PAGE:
In the five years since Netflix started streaming original series like the Emmy-winning “House of Cards” and “Master of None,” the shows have had a question hanging over them: How many people are watching?
Outside of Netflix, nobody knows the answer.
That’s because, much to the frustration of those in the industry who would like to have a firm idea of just how popular those shows are, the streaming services – Amazon and Hulu included – have been fiercely protective of their numbers.
Now, Nielsen, the 94-year-old company that for decades has had an effective monopoly on measuring television ratings in the United States, has announced that it has found a way into the great unknown of Netflix viewership.
What Nielsen’s data shows, exactly, and how rigorously it is measured remains something of a mystery, because Nielsen did not release the data publicly. The move, however, is a step toward finding a reliable third-party ratings system for streaming services.
“The important part of this is it provides transparency for an environment that has been pretty much a blind spot for the studios and broadcasters,” said Megan Clarken, the president of Nielsen’s so-called Watch division.
Nielsen announced the initiative on Wednesday morning, but it has been collecting Netflix viewership data over the last two months in a kind of test run.
The company said it was able to determine how many viewers were streaming Netflix content through audio recognition software in the 44,000 Nielsen-rated homes across the United States.
Nielsen has been releasing its Netflix data privately to media companies that have subscribed to the service, including the Walt Disney Company, Warner Bros., Lionsgate, NBCUniversal and A&E Networks.
Nielsen executives said that those companies would now have the ability to access viewership figures for shows they licensed to Netflix, like “Friends” from Warner Bros., as well as originals like “Orange is the New Black” and “Stranger Things.”
Nielsen executives said the company had not yet begun collecting data from other streaming services like Hulu or Amazon.
The move is a necessary step for Nielsen — and one that many in the industry have said is long overdue. Some entertainment executives have criticized the company as being a relic of the channel-surfing era while more viewers take to streaming content.
Netflix has long played by its own rules, and it is not likely to hand over its streaming data to an outside party. The new ratings figures, which Nielsen did not release to the news media, are likely to result in some pushback from the digital giant, which announced that it will spend $7 billion to $8 billion on content in 2018.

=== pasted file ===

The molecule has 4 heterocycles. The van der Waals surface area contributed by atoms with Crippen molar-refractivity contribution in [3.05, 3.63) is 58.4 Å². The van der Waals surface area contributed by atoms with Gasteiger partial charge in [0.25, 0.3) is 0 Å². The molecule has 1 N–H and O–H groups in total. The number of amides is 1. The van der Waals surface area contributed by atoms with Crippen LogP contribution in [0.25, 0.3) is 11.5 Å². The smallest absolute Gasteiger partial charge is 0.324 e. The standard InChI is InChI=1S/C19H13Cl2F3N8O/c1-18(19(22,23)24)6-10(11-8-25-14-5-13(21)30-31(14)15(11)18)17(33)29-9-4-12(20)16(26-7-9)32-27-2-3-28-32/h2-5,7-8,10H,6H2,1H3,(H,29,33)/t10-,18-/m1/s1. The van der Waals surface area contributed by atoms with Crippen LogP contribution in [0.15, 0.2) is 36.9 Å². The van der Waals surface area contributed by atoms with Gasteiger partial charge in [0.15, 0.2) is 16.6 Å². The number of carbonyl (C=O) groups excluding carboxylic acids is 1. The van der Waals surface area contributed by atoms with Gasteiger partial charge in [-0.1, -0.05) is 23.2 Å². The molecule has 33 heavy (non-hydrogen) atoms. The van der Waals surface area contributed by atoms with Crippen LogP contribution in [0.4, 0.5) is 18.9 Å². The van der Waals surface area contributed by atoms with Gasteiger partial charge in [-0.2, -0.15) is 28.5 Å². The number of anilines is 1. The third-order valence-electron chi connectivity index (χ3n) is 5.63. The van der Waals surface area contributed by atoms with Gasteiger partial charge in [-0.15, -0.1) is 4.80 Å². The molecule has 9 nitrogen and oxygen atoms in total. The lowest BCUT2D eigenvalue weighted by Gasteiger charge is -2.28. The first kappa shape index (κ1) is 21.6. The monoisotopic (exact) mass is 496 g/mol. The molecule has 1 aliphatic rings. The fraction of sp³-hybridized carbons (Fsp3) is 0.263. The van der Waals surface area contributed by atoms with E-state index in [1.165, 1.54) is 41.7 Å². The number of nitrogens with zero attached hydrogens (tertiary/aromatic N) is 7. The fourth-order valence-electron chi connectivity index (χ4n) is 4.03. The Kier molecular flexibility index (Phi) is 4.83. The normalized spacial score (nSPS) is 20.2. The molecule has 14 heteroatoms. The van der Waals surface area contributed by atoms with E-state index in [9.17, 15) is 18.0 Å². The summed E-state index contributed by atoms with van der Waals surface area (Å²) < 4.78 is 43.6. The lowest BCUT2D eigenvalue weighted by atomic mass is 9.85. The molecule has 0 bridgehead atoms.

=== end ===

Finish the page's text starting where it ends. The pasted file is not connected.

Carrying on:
And there are likely to be questions concerning Nielsen’s accuracy. Though the ratings are drawn from its much-ballyhooed television panel, the numbers include only viewers who are using a television set. If someone watches a Netflix show on a laptop, tablet or smartphone, it is not included in the count.
Additionally, Nielsen’s data comes only from customers in the United States, and Netflix has made an aggressive play in international markets. Of its roughly 104 million paying subscribers, a little more than half live outside the United States, according to Netflix’s third-quarter earnings.
Earlier efforts to sleuth out streaming ratings have faced criticism. Last year, NBC executives released some Netflix ratings data from a company called Symphony Advanced Media, which similarly used audio fingerprinting technology from a panel of 15,000 people who downloaded a special app.
Netflix’s chief content officer, Ted Sarandos, said the numbers gathered that way were inaccurate. Moreover, he said, because the company relied on subscriptions and not advertising, they were irrelevant. (The 2016 measure focused on the 18-to 49-year-old demographic coveted by advertisers.) Symphony stopped measuring Netflix ratings earlier this year.
Nielsen said its numbers would be more reliable.
“It’s far, far superior,” Ms. Clarken said. “Symphony was a small panel. It wasn’t recruited in any kind of capacity to the gold standard that we recruit, so there’s no representation in there. And it was very small.”
“It provided interesting analytics,” she continued. “Our goal is to go well beyond interesting analytics. This is about providing a ratings equivalent to a high quality ratings service.”